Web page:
When it comes to deciding which supplements are worth your time, money and tastebuds, the number of product choices and ingredients can be totally overwhelming. Pre-workout, post-workout, protein, BCAAs and loads of other options.
Your best bet in working out a routine that’s right for you is to understand what you’re putting in your body and why, starting with BCAAs. What are they? How do they work? And do you really need them to get the most out of your workouts?
Educate yourself about BCAAs to see if a BCAA post-workout supplement is right for you to help you meet your goals. Spoiler: they are right for you if you want a faster recovery from your workouts so you can get back in the gym and crush it even harder next time.
What Are BCAAs?
BCAAs are branched-chain amino acids. What, you’ve never heard of them? Well, your body relies on them to keep itself going and fuel growth when you deplete stored glycogen, your body’s carbohydrate energy reservoir. The big problem is that your body can’t produce BCAA fuel on its own. You need to find a way to supply yourself with leucine, isoleucine and valine if you want to see and feel their benefits.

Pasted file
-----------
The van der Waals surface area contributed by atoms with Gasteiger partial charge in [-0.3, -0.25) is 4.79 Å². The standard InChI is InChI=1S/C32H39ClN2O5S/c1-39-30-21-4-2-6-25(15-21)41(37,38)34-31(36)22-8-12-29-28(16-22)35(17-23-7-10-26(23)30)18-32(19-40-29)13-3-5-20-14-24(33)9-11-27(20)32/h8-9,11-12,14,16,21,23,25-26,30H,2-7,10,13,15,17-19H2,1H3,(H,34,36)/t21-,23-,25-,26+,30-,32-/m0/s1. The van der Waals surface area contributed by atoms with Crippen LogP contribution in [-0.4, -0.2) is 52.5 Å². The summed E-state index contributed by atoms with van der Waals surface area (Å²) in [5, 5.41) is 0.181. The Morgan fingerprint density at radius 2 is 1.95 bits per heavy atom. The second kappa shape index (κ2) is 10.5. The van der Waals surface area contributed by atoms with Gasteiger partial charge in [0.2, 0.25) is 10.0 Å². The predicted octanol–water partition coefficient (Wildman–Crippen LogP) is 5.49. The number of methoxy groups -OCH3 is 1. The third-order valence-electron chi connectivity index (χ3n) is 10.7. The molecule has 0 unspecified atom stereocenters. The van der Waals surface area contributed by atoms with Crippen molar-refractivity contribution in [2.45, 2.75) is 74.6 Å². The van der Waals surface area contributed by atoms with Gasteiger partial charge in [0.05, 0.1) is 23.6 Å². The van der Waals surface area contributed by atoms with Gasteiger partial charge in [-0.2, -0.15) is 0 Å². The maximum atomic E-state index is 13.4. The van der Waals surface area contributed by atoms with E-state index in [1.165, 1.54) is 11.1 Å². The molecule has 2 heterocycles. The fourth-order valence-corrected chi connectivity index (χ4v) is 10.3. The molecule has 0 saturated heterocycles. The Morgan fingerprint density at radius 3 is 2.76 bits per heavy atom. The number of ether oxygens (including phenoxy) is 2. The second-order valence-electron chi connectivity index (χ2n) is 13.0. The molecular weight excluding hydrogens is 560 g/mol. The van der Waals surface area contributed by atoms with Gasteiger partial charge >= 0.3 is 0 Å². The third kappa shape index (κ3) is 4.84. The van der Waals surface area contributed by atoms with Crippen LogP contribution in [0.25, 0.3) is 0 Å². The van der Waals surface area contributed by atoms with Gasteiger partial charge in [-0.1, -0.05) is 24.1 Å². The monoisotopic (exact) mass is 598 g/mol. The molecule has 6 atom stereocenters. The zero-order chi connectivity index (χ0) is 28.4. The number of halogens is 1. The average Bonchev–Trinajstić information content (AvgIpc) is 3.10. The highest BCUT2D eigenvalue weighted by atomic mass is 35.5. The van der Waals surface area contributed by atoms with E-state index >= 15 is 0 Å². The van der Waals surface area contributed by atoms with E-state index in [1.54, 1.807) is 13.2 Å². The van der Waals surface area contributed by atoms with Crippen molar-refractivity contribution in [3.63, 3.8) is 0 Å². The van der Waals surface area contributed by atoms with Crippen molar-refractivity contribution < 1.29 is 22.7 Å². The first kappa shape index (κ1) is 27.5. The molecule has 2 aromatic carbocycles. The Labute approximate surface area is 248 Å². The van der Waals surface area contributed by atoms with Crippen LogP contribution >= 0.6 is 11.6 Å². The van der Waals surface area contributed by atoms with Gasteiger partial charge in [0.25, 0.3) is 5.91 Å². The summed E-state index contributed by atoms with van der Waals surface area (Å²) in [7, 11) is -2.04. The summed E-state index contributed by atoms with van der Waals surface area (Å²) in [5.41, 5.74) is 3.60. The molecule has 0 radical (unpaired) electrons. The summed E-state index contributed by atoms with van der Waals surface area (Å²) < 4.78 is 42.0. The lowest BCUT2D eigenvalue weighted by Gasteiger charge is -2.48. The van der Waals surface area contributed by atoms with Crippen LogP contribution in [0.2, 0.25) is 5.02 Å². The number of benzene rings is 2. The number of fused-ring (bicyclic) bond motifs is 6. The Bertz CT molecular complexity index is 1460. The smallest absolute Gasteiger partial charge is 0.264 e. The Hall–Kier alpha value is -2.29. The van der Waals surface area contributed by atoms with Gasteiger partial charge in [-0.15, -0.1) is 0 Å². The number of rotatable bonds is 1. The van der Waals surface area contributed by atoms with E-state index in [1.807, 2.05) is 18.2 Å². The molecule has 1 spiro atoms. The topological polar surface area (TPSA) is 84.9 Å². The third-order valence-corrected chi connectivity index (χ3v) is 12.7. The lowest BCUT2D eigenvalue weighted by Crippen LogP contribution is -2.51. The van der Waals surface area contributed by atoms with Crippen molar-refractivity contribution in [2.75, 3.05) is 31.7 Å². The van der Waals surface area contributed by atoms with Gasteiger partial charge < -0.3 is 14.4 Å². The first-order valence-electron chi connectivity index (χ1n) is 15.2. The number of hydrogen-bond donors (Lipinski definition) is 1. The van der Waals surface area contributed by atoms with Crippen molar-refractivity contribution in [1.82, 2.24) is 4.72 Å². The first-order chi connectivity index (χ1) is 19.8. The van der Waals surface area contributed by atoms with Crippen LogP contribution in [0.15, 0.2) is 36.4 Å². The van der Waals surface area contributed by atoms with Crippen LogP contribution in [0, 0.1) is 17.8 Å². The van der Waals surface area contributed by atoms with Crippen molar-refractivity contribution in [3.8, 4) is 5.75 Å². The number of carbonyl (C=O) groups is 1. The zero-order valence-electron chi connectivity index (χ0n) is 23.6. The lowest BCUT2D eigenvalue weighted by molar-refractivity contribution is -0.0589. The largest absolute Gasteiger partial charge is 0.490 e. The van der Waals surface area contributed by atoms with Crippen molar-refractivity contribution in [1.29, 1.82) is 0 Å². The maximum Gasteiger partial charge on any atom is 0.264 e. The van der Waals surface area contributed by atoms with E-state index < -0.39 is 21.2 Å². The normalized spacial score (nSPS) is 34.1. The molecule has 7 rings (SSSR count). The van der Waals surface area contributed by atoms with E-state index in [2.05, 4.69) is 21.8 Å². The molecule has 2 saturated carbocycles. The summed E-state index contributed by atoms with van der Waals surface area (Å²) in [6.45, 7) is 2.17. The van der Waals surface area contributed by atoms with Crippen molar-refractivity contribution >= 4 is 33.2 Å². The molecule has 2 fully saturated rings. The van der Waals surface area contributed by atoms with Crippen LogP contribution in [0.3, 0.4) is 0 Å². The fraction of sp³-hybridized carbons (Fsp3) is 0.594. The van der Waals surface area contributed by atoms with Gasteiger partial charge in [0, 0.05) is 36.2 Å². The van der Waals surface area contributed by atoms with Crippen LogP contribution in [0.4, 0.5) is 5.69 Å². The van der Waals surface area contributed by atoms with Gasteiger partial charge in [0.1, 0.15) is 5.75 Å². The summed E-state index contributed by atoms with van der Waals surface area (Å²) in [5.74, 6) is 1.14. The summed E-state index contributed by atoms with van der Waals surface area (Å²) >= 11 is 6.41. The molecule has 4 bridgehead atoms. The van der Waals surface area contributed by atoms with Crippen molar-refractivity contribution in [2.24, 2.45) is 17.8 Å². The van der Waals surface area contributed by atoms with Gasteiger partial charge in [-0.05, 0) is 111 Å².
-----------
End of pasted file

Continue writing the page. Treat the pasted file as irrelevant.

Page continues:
You can get some branched-chain amino acids from food sources. Foods containing soy products can provide all of the essential amino acids your body can’t make on its own, according to Dr. Aaron Michelfelder of Loyola University Chicago Stritch School of Medicine. Soy protein isolate packs 1.9 grams of leucine and 1.5 grams of isoleucine for every 1 ounce serving. Tofu can deliver 573 milligrams of valine in a half-cup serving.
BCAAs can be found in meat and fish, too. Just not in such concentrated quantities. One ounce of beefsteak boasts nearly 0.7 grams of leucine and 0.4 grams of isoleucine. Pork packs a little less, as does tuna, roasted chicken and roasted turkey. Poultry contains the highest amount of valine per serving, coming in at around 2,500 to 5,000 milligrams per pound.
Dairy products can provide BCAAs, too, with cheddar cheese clocking in around beefsteak levels at 0.7 grams of leucine and 0.4 grams of isoleucine. Dry cottage cheese contains 2,500 milligrams of valine in one cup. Regular cottage cheese and eggs offer around 0.4 grams of leucine and 0.2 grams of isoleucine and milk and yogurt have a little less.
The point is, your body needs BCAAs, especially if you’re planning to build muscle. Your diet provides some, if you’re eating healthily and keeping an eye on your intake, but it might not be enough to allow you to meet your fitness and physique goals.
What Do BCAAs Do?
We know they’re important for building muscle, but how do branched-chain amino acids work, exactly? Well, when you’re cutting calories and working out, you’re tearing your body down, putting it into a state of catabolic crisis. Your muscle is breaking down and the more lean it is, the more likely it is to lose mass, since your body is preferentially preserving whatever fat stores it can find.